More than three years into Greece’s depression-level crisis, the economy is still shrinking, but less quickly. Unemployment is still rising, but not as fast. The country’s leaders have proclaimed light at the end of a very long tunnel. And on a blooming preserve in northern Athens, dozens of unemployed professionals are learning how to farm, a skill they say will serve them well in good times and bad.
After several months in which Greek life appeared to have assumed a painful but predictable trajectory, the political system plunged back into chaos in recent days over an effort to lay off public workers for the first time in the crisis. There were fresh questions about the future of the bailout that is keeping Greece’s finances afloat. But in the fields, olives continued to swell on their gnarled branches.
Many Greeks own farmland that went fallow after their parents and grandparents moved from the countryside to cities during the nation’s post-World War II economic boom. Now, after years of crushing austerity, ever more are turning to their agrarian roots as a backup plan.
“The best thing is that if you’re at the bottom, there’s nothing worse,” said Konstantina Kardoulia, 30, a graphic artist who has been unemployed for a year and a half but has a patch of land near Athens. “We have rabbits, chickens, cabbages, carrots. Enough to cover our needs.”
For years, planning even a month in advance in Greece has seemed foolhardy, with euro-denominated nest eggs threatening to evaporate if the country were pushed out of the currency zone. Even when the country’s squabbling politicians banded together to legislate the harsh economic measures demanded by the International Monetary Fund and creditor countries such as Germany and the Netherlands, the laws frequently failed to turn into action. And even though Greek leaders say that the situation is easing, unemployment is at 27 percent and the government barely has the money to keep hospitals, schools and other basic services going.
A year after a fragile coalition government came to power, an unfamiliar stability had settled over Greece until Prime Minister Antonis Samaras this month ordered the closure of ERT, the public broadcaster, in an effort to strike 2,500 jobs from government payrolls. The smallest of three coalition partners pulled out of the government to protest the move, leading to fresh turmoil this past week.
The unrest barely touched a pastoral estate in northern Athens that belonged to the first queen of Greece, Amalia of Oldenburg. Students in the agriculture class were calm, saying that they had finally found a path that depended little on their leaders. With olive trees taking a prominent role in Greek myths, the advertising copy for farming here was written thousands of years of ago.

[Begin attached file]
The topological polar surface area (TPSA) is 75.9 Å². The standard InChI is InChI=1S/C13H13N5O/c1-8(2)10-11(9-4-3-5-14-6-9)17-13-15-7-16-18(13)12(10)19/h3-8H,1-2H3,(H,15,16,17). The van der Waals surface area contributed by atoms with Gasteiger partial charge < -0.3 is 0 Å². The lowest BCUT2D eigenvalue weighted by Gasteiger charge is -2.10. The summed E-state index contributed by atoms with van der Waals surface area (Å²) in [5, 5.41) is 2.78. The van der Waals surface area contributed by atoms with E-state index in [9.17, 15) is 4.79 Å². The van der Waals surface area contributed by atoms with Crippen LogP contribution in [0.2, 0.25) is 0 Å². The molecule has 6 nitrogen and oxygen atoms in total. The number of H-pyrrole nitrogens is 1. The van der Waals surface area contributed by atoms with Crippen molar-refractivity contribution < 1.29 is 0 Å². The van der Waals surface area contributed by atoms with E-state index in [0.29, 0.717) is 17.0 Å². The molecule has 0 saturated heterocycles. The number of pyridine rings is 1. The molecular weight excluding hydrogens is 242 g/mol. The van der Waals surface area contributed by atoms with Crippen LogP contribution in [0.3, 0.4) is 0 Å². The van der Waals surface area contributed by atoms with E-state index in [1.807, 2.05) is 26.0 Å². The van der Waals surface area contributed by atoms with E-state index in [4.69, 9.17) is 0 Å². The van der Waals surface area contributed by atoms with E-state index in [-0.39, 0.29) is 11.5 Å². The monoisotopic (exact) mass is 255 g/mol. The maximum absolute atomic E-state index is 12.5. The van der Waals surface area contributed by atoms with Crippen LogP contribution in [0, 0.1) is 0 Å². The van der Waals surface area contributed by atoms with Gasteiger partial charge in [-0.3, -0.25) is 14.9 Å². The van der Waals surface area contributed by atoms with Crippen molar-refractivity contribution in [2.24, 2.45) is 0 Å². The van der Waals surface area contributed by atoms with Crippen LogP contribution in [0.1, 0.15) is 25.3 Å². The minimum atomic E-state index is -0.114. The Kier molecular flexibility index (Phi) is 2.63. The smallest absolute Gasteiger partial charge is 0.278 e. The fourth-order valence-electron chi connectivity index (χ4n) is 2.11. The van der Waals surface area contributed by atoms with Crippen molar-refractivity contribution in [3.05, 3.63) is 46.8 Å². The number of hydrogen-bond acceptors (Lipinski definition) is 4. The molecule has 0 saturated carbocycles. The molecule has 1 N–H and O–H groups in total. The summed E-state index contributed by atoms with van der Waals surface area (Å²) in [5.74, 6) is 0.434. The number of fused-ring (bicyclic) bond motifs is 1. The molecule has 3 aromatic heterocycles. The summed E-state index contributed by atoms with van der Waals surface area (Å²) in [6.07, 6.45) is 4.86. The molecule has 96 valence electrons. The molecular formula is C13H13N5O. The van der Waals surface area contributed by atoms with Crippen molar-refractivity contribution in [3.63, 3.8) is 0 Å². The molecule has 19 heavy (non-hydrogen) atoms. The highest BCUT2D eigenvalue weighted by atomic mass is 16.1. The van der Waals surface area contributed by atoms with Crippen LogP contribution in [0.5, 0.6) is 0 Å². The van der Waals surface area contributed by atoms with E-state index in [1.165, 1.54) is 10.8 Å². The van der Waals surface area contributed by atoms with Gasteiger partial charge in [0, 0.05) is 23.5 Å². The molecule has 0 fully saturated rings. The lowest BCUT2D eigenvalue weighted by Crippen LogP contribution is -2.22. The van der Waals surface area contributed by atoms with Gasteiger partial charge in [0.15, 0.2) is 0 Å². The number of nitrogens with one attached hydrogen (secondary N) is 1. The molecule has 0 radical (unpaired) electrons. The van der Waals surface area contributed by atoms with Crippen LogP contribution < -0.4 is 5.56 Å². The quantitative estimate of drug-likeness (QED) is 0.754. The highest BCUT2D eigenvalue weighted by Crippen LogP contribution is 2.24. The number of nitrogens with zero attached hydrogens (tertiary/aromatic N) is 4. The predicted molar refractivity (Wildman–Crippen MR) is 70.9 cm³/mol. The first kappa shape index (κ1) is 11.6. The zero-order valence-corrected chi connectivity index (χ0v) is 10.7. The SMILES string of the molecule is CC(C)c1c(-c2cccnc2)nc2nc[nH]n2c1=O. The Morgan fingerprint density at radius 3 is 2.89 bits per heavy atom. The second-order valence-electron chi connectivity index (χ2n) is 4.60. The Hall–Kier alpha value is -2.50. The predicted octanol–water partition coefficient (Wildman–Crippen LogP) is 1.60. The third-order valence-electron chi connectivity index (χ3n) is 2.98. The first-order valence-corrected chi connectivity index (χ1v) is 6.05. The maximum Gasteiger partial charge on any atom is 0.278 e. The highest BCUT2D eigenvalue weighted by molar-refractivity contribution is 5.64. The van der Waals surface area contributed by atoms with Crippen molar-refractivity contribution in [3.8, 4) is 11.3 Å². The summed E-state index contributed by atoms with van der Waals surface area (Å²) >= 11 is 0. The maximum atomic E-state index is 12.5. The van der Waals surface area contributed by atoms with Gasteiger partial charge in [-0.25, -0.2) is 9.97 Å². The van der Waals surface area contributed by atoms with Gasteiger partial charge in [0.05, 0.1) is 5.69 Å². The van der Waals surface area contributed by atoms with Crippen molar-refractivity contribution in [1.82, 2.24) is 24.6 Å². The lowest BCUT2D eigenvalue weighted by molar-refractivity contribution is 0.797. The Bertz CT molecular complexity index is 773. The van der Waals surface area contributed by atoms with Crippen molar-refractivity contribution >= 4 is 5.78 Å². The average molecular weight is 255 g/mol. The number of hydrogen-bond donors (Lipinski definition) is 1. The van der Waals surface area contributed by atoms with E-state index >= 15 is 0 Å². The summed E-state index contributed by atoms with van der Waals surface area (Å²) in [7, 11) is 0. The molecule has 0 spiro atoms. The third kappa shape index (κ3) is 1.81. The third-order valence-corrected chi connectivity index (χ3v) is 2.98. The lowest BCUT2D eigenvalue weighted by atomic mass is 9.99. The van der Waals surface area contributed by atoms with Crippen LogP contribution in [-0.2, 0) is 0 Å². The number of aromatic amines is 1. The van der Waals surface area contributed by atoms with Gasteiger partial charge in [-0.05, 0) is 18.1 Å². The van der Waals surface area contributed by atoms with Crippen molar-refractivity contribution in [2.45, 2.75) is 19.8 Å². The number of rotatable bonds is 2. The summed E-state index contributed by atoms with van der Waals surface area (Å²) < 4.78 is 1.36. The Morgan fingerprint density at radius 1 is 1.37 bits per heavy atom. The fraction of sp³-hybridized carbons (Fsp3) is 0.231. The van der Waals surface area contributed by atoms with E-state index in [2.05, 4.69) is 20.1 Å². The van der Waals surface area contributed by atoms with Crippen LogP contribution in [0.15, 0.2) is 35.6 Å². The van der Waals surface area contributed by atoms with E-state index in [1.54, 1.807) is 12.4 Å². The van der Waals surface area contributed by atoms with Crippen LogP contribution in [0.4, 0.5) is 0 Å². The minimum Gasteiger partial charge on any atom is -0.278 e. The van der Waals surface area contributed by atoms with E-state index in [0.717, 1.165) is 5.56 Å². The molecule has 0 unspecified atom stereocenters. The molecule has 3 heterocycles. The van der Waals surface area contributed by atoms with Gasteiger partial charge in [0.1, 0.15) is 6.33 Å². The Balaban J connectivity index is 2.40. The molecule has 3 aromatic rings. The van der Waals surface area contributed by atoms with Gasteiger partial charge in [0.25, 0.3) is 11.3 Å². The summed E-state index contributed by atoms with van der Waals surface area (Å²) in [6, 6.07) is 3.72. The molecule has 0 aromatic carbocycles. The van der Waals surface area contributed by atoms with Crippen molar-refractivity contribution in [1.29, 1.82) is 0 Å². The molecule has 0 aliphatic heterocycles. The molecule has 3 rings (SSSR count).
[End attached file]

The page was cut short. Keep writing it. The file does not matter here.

Most of the 96 students have professional degrees ranging from dentistry to civil engineering. All are unemployed, and most have given up finding a job in their area of expertise anytime soon. So they have turned to farming as a business. Some plan to move out of expensive Athens and into the countryside, reversing the migration of their ancestors decades ago.
“We have all this land that we haven’t exploited correctly,” said Charitini Kontopoulou, a doctoral student in agronomy who runs the classes at the Center of the Earth organization. “All my friends come to me and say, ‘Hey, Charitini, I have this land. What should I do with it?’ ”
The first session started in March. Three days a week for nine weeks, students study the basics of agronomy and learn everything from viticulture to how to dig a vegetable bed. One recent morning, students were pruning grapevines, taking breaks from the intense sun under the shade of nearby olive trees.
“After such a long period of unemployment, everybody understands that we have to do something,” said Dimitrios Botsos, 51, who spent decades working for large companies and a nongovernmental organization before being laid off in 2008. His wife is also jobless.
His grandparents were farmers, he said, but neither he nor his parents knew much about agriculture. Still, he said, farming is the obvious fallback for tough times.
“The land is there,” he said. “All you need is your hands.”
That, he said, is the best recipe for Greece’s economic comeback — not an IMF and European Union recipe that involves billions of dollars of foreign investment.
“If this machine needs lubrication, we should do it ourselves,” he said.
The aspiring farmers are not the only people looking at the Greek economy and wondering what went wrong. Even the IMF has retreated significantly in its push toward austerity, saying this year that government spending cuts had a much harsher effect on economies than it had previously estimated. It has pushed for E.U. countries to forgive a portion of the debt Greece owes them to make Greece’s burden more sustainable.
Many Greeks have simply adapted to getting by with less. An open-air food market in one northern Athens neighborhood was packed near closing time one recent afternoon, with shoppers swarming the stands because they knew farmers would be eager to sell their merchandise for a bargain.
“Potatoes, they don’t drop in price,” said Katarina Milioni, 45, who was a carpet saleswoman until she was laid off last year. “But fish, they do.”
“People buy a lot less,” she said. “Things have gotten a lot harder.”
Elinda Labropoulou contributed to this report.